How to Create the PERFECT Language Arts Action Plan

ELA Action Plan with Shurley English.jpg

If you follow the Shurley English blog, you already know that our main goal is to give students the knowledge, skills, and practice they need to become competent, confident communicators.  Our plan of action consists of applying the following equation during language arts instruction:   

(Knowledge + Skills) x Practice = Competence and Confidence.


An important addition to the equation is consistency.  As students learn the umpteen language arts skills necessary to use language with competence and confidence, it’s important for teachers to use consistent terminology and some consistent processes with fidelity.   Why?


“A student is more likely to learn, retain, and transfer information with a greater depth of knowledge when consistent, accurate, instructional language and processes are used.”


In the 1990s, a scientist at the Wisconsin Center for Education Research by the name of Norman L. Webb developed the concept of depth of knowledge.  Depth of Knowledge—also referred to as DoK— refers to the depth of understanding required to answer or explain an assessment-related item or a classroom activity.  There are four levels, and each level describes how extensively students are expected to transfer and use what they have learned in different academic and real world contexts.  The levels of DoK are:


Level 1: Recall and Reproduction

Tasks at this level require recall of facts or rote application of simple procedures. The task does not require any cognitive effort beyond remembering the right response or formula. Copying, computing, defining, and recognizing are typical Level 1 tasks.


Level 2: Skills and Concepts

At this level, a student must make some decisions about his or her approach. Tasks with more than one mental step such as comparing, organizing, summarizing, predicting, and estimating are usually Level 2.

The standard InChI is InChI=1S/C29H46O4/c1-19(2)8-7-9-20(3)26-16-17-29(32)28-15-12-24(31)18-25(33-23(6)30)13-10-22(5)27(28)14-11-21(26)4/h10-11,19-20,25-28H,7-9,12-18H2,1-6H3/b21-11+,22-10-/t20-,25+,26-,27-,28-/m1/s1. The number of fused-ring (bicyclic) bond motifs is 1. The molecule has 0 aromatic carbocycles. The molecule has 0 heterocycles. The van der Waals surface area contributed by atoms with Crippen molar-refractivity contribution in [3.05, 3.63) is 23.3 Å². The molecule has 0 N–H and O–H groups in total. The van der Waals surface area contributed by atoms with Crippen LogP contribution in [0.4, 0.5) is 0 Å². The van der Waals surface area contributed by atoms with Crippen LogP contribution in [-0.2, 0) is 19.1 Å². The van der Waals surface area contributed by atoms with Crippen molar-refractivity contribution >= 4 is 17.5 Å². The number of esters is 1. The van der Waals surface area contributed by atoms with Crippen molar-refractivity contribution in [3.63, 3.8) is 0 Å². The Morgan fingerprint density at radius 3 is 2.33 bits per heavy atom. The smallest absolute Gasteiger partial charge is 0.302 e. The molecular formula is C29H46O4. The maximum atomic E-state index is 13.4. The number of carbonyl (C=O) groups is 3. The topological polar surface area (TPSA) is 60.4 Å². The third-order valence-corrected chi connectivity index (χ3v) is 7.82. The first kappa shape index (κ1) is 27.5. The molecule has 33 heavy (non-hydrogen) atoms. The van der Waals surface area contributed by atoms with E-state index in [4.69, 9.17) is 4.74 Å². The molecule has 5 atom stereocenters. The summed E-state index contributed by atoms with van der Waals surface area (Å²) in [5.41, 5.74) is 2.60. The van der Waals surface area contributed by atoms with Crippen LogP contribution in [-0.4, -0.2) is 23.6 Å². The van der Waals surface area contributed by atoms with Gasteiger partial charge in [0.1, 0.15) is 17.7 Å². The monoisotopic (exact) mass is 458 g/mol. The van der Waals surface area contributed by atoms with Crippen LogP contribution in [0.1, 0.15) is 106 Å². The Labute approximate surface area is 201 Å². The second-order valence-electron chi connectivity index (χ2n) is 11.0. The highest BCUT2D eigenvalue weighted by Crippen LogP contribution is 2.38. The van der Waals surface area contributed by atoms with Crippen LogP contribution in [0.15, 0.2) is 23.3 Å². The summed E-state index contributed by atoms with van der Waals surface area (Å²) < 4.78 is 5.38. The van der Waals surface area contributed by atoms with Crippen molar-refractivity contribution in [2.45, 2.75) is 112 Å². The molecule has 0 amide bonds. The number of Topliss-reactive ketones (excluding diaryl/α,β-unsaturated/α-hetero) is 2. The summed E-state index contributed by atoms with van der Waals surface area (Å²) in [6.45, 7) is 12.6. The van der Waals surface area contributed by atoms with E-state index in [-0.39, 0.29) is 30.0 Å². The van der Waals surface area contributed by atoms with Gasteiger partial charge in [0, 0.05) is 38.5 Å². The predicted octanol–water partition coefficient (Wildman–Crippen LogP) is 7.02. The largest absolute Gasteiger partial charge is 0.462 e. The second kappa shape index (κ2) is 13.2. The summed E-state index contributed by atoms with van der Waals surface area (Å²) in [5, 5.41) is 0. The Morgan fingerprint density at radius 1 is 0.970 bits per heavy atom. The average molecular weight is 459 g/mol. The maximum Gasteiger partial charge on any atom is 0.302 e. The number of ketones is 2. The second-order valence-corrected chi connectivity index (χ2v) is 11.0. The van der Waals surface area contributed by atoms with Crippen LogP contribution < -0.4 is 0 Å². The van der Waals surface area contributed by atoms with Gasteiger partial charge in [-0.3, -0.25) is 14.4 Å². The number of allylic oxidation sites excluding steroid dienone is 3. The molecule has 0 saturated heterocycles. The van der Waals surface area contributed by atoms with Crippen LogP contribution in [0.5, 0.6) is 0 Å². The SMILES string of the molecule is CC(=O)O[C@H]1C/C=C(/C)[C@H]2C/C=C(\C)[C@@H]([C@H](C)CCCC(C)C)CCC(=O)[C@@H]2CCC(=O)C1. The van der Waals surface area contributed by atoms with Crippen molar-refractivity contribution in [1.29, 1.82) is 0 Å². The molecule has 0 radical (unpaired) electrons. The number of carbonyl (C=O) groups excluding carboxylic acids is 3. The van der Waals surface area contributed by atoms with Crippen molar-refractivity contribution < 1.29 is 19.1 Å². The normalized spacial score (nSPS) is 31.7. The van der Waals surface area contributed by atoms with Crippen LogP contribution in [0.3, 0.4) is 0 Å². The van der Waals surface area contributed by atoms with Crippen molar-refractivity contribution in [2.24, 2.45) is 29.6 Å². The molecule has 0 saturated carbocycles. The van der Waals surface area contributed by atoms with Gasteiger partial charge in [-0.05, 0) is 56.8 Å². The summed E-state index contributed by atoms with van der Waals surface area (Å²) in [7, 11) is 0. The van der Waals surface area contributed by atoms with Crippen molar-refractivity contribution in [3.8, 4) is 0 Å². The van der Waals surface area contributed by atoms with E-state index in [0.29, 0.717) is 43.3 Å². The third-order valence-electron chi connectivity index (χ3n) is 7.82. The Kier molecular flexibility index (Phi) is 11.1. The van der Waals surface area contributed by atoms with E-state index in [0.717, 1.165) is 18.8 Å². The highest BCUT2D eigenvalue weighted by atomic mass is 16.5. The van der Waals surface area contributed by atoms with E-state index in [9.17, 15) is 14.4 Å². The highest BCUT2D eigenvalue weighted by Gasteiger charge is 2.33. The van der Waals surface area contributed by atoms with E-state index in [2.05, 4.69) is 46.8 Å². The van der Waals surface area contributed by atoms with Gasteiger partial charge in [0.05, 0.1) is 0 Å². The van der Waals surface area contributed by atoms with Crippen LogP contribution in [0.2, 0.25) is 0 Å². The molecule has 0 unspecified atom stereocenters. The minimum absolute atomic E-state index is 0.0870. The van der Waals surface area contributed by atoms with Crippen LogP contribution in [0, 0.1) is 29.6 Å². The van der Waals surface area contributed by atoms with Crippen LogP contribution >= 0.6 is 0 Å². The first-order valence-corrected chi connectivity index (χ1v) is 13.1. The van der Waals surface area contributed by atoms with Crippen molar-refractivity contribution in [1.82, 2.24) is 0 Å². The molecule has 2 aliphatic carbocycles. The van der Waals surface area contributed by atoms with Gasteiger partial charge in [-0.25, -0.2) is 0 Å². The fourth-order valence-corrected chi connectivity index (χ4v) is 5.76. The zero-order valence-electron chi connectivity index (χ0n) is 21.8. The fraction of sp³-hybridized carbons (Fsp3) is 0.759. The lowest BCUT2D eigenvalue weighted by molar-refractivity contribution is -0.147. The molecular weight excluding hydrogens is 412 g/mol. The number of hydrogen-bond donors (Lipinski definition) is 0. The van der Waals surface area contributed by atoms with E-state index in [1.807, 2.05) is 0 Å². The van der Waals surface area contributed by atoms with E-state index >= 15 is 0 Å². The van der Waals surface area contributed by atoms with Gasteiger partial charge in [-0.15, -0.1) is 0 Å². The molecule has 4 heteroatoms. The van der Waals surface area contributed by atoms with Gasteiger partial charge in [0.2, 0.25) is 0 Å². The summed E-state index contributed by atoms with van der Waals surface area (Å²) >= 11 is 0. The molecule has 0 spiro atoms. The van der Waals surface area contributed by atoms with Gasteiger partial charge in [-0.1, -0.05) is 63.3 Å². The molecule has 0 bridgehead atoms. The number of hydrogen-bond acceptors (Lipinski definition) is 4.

Level 3: Strategic Thinking

At this level of complexity, students must use planning and evidence, and thinking is more abstract.  A task with multiple valid responses where students must justify their choices would be Level 3.  Examples include solving non-routine problems, designing an experiment, or analyzing characteristics of a genre.


Level 4: Extended Thinking

Level 4 tasks require the most complex cognitive effort.  Students synthesize information from multiple sources, often over an extended period of time, or transfer knowledge from one domain to solve problems in another.  Designing a survey and interpreting the results, analyzing multiple texts by to extract themes, or writing an original myth in an ancient style would all be examples of Level 4.


When you first gain knowledge and skills in a certain area, the depth of understanding is like a shallow pool as illustrated in DoK Level 1.  Then, the more you repeat the knowledge and skills, through practice, the deeper the pool becomes as illustrated in DoK Levels 2-4.  So, in a way, DoK describes the various levels of our plan of action: 


(Knowledge + Skills) x Practice = Competence and Confidence.


The beauty of Shurley English curriculum is that you don’t have to worry about how to merge proven models of thinking and learning.  We’ve already done the hard part for you.  All you have to do is follow the step-by-step lessons to achieve the optimum results for your students!

I encourage you to join the Shurley English Language Arts Revolution!